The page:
“I don’t have one bit of concern”

New book reveals military code names

Some idiot named Bill Arkin has a new book coming out that reveals 3,000 military and intel code names, many of them with a clearance of “Top Secret”, with a brief description of the military or intel programs they represent.

Here’s a taste:

  • West Wing: Two remote air bases in Jordan used for invading Iraq and now for clandestine military counter-terror operations in the Middle East.
  • Oplan 4305: Contingency plan for the defense of Israel. Arkin also says the U.S. has quietly pre-positioned munitions and equipment on Israeli soil.
  • Conplan 8022: Top-secret pre-emptive plans to take out nuclear facilities and other threats in Iran, Syria and North Korea.

Mr. Arkin, a

former Army intelligence analyst and former senior Greenpeace researcher argues too much national-security information is hidden from the public and classified for political reasons rather than to guard vital secrets.

“It’s trivial secrecy. It’s bureaucratic secrecy,” says Arkin, who also works as a military analyst for NBC News. “These are bureaucrats trying to protect their turf. This is not national security. This is government gone wild.”

Fortunately, Mr. Arkin has no concerns about any issues the info in his book may raise. Say, for military personnel or intelligence agents. What’s the worst that could happen? Besides the death of US operatives or soldiers, the failure of vital operations, or defeat in the war, anyway?

“The American public needs to understand that when the President of the United States speaks about Iran, it’s not just rhetoric,” says Arkin.

Uh, Mr. Arkin? If anyone on the planet earth thinks that when the President of the United States talks tough about a country he’s just blowing hot air, they haven’t been paying attention for the past three years.

This man is a fool. The book publisher is a fool. The book sellers are fools.

It doesn’t really matter if many or most (or even all) the code names are known in some circles. We are at war and someone thought the information should be secret. If this information is as mundane as he claims, then there’s no reason to publish it. He’s simply looking for some attention and book sales.

But even mundane code names might be important.

In 1942, six months after Pearl Harbor and right after the battle of the Coral Sea, we intercepted coded Japanese Navy messages that indicated that the operation against “AF” would begin soon. We had broken much of the code, but even so, we didn’t know where “AF” was. Some thought Hawaii. Some thought the Aleutian Islands. Others thought Midway Island, or the West Coast, or even the Panama Canal.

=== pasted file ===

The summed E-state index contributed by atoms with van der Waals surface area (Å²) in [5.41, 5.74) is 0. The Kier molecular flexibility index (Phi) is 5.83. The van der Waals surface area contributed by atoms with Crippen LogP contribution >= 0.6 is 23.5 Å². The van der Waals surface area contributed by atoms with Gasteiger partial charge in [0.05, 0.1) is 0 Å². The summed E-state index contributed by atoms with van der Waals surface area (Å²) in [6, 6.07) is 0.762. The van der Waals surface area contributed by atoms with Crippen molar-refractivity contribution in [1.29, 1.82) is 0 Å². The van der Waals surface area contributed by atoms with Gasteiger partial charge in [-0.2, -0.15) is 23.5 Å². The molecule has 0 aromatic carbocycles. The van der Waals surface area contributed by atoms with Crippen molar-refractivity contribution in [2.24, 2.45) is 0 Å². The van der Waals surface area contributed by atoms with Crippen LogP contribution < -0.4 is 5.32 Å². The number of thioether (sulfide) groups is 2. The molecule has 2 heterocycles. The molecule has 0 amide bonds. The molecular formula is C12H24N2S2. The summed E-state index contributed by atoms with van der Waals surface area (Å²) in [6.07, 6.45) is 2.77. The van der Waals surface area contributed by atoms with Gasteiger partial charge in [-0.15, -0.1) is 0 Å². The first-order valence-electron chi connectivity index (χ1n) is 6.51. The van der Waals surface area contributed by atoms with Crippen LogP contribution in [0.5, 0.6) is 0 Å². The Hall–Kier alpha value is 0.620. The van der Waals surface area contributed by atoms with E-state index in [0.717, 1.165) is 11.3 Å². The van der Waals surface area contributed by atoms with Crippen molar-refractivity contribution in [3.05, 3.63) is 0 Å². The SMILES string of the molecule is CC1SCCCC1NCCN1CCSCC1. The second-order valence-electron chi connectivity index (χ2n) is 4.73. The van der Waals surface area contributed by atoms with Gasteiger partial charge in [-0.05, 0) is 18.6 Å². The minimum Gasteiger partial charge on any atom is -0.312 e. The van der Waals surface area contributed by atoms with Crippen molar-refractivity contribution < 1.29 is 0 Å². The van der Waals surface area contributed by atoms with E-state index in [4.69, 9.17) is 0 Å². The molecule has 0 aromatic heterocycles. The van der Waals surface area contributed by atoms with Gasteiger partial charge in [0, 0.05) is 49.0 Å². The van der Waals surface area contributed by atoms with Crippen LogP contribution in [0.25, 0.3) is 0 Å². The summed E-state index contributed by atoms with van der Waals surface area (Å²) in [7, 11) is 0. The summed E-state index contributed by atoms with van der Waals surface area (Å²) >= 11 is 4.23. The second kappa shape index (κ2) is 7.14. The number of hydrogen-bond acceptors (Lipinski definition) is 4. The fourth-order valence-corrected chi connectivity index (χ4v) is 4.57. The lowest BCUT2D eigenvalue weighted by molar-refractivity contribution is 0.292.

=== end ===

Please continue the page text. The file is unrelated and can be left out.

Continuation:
We knew roughly when the operation would take place. We just didn’t know where. Fortunately, someone had a bright idea. Midway Island was instructed to transmit an uncoded radio message claiming that their water-purification system was broken-down. A few days later we intercepted a Japanese message stating that “AF” might be running low on fresh water.

So we sent everything but the kitchen sink to the area, and we ambushed the ambushers, sinking four Japanese carriers and dealing the Japanese military a blow from which they were never able to recover. If we had fallen into the Japanese trap, we may have not been able to recover for years, and it might have cost us Hawaii. And losing Hawaii would have cost us dearly.

Quick thinking and hard work managed to figure out what the Japanese meant by “AF”. Unfortunately, we didn’t have a book published by a Japanese writer who thought spilling a few “trivial”, “bureaucratic” secrets wouldn’t matter.

But maybe our enemies won’t have to work so hard.

UPDATE: And I didn’t even comment on the fact that Arkin is or was a “senior Greenpeace researcher”. I will let you decide whether that means anything or not, and whether it matters.

UPDATE 2: Part of a promotional blurb on the CODE NAMES website by Chuck Horner:

Code Names scares the hell out of me because Arkin dredged up so many secrets and turned them into a comprehensive tour of our national security efforts around the globe. This book lays out for the reader what China, Israel, France and Russia probably spent billions trying to find out.

I’m not exactly sure why that’s something that the publishers find admirable. Am I missing something here?

UPDATE 3: And my initial reaction was to call Bill Arkin just “some idiot”. This is probably not true. I’m not actually questioning his intelligence or the intelligence of the publishers and booksellers.

I’m questioning their wisdom.